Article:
They served in England, France, Italy, the South Pacific, North Africa, India, and numerous other countries, as well as stateside. They worked with the Army as typists, file clerks, and stenographers, but also in over 200 other types of positions, including as mechanics, instructors, weather forecasters, photo analysts, telephone operators, parachute riggers, drivers, radio operators, electricians, and cryptographers. Who was this versatile group? The Women’s Army Corps (WAC).
The WAC was originally formed as the WAAC (Women’s Army Auxiliary Corps) in 1942 as an auxiliary to the Army, but in 1943 it was incorporated into that military branch and renamed the WAC. The goal of the WAC was to free up men for WWII combat by replacing them with women in noncombatant military jobs. As WAAC/WAC director Oveta Culp Hobby saw it, “The gaps our women will fill are in those noncombatant jobs where women’s hands and women’s hearts fit naturally.” Not all WAACs and WACs were quite so optimistic about their positions, however; as one disillusioned WAAC put it, “The WAAC mission is the same old women’s mission, […] to stand by and do dull routine work while the men are gone.” This opinion may have had some basis, as the vast majority of WACs were limited to clerical and communications jobs that the Army deemed “appropriate” for women.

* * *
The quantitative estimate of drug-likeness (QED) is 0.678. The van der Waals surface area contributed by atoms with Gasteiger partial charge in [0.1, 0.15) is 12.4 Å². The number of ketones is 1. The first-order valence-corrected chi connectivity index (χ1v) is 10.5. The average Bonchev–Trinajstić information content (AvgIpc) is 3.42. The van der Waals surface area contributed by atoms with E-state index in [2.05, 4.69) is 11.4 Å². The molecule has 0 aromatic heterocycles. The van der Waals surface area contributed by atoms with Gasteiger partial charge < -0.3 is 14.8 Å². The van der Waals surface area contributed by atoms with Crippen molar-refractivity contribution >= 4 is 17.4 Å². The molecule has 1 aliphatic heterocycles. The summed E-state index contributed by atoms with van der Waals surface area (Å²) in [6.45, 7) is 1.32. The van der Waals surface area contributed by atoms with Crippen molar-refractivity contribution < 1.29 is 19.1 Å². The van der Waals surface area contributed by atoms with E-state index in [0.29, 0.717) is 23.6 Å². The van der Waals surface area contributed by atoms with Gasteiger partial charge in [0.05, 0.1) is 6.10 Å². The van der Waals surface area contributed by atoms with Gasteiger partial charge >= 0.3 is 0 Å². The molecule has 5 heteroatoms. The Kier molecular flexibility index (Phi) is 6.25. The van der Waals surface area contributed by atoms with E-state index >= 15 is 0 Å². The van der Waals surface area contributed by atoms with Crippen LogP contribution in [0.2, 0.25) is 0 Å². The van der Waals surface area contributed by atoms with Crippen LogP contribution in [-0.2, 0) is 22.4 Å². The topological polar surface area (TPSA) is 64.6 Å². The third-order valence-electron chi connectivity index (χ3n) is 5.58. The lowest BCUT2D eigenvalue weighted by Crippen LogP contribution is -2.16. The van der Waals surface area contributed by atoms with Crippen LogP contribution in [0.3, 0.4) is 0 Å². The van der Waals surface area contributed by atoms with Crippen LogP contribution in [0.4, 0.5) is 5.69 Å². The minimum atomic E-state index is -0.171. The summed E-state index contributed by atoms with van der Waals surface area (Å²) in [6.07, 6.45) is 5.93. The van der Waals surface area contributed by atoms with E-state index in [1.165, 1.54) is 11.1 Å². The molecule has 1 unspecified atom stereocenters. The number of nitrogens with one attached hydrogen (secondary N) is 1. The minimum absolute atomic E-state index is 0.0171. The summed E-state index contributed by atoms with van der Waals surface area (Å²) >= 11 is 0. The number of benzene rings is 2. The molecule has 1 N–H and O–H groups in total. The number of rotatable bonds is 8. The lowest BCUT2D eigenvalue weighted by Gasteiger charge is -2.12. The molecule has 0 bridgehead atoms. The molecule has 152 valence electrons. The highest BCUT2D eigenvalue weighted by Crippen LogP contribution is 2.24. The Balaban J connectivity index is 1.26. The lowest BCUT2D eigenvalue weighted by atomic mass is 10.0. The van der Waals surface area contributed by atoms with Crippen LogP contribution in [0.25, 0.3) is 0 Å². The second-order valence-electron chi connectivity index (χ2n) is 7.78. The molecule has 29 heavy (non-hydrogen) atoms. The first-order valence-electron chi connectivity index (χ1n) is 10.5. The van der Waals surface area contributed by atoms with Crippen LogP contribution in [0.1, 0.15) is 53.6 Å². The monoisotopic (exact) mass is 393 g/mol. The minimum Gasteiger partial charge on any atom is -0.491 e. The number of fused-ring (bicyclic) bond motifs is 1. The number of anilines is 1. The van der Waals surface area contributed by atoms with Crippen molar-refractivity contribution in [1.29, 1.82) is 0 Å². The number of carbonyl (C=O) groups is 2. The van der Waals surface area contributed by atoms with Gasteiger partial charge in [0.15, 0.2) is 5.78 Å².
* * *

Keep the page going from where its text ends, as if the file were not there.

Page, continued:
Over the course of the war, around 150,000 WACs served at home and abroad. Although they faced discrimination and criticism from various male soldiers and some of the folks back home, WACs were in high demand, and the officers they worked with praised them for their hard work and skill. In fact, General Eisenhower said, “During the time I have had WACs under my command they have met every test and task assigned to them . . . their contributions in efficiency, skill, spirit and determination are immeasurable.” That “efficiency, skill, spirit and determination” was proved by the fact that at the end of the war, 657 WACs received citations or medals.
Below are some photos from Fold3’s WWII US Air Force Photos collection that capture WACs hard at work. The original captions have been included:
Learn more about WAACs and WACs here. Or find many more free images of them on Fold3 here. There are also thousands of pages on Fold3 about them, which you can find using this search. Or read Fold3 spotlights about Women Air Force Service Pilots or the Women’s Land Army. You can also watch an original WAC recruitment video here.